A broad range of Egypt's political parties, from liberal to Islamist, protst4ed the changes int thee country's electoral law announced last week. On Saturday, the Supreme Council of the Armed Forces (SCAF) met with heads of 13 of Egypt's politicvl parties (including the Muslim Brotherhood's Party). None of the youth or revolutionary groups were present: just th4e parties, since SCAF was concerned at several parties' (including the MB) threats to boycott if the law were not changed. The poor turnout in Tahrir on Friday may have persuaded the SCAF that the youth groups are losing their clout, but a boycott by the political parties would undercut the credibility of elections.
The result was an agreed statement of eight points. SCAF agreed to some changes: changing article five of the elections law so that the one-third of the seats elected directly can be conteste4d by the parties; agreering to "consider" an early suspension of the Emergency Law and a possinble ban on old ruling party figures from running; and to end military trials of civilians "unless covered by military law."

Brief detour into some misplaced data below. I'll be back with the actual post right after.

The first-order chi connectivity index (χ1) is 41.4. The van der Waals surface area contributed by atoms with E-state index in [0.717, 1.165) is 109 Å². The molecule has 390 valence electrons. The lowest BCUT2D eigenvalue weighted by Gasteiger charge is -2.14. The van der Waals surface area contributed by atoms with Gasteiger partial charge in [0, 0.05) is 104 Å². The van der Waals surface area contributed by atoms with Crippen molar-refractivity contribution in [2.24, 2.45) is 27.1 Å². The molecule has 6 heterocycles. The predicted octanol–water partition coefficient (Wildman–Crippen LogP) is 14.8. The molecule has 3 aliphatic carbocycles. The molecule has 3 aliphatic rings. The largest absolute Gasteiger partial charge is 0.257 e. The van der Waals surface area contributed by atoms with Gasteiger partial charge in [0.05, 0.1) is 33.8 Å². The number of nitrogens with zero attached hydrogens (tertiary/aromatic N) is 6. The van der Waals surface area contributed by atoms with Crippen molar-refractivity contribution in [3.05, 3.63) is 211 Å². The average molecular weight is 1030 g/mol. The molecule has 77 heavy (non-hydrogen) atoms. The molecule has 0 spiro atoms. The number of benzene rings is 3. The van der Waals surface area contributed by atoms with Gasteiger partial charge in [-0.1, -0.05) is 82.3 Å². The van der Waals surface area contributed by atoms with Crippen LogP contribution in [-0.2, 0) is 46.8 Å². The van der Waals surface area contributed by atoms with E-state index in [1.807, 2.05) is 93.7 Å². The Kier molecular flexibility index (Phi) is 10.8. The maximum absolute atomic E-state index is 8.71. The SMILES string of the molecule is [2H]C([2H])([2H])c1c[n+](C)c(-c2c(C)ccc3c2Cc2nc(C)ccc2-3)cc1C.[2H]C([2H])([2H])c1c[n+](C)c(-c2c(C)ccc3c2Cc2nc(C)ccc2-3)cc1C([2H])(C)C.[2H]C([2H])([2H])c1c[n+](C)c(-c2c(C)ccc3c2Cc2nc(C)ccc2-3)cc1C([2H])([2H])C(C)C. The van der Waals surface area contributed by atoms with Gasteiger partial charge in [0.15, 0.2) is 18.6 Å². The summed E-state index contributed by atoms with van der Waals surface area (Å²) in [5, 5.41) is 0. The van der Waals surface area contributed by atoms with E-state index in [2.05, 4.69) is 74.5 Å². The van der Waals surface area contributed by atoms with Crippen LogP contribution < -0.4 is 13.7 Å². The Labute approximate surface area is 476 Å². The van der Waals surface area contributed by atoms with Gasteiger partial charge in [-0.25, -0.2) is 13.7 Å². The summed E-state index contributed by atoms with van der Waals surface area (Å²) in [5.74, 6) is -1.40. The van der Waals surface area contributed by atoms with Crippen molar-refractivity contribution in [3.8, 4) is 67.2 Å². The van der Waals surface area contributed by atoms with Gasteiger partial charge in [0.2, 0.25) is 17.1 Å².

Some early reports were rather positive. Then more people read the agreement. (Arabic text and English summary here.) Zeinobia's take here. The conditional nature of some of the concessions and the clarified but still lengthy transition that could push election of a President into 2013 began to seem less generous than at first glance. By Sunday, criticism was rampant. One signatory tweeted that he was suspending his signature; another found its adherence denounced by its own Presidential candidate.
Suspicion of SCAF's intentions are high. Field Marshal Tantawi is now making more public appearances,
not to mention the continuing buzz about tht business suit.. And now Presidential contender Amre Moussa is calling for SCAF to step aside by mid-2012.
Marc Lynch, who's just back from Egypt, has some balanced and well-stated thoughts about all this. I suspect that, as he notes,there are positive and negative elements in the agreement. But most of all, the controversy in the aftermath makes it look as if the parties led themselves be played by SCAF. That may be unfair (SCAF has generally seeemd rather bumbling,not Machiavellian, up to now), but clearly the final electoral system is not so final after all.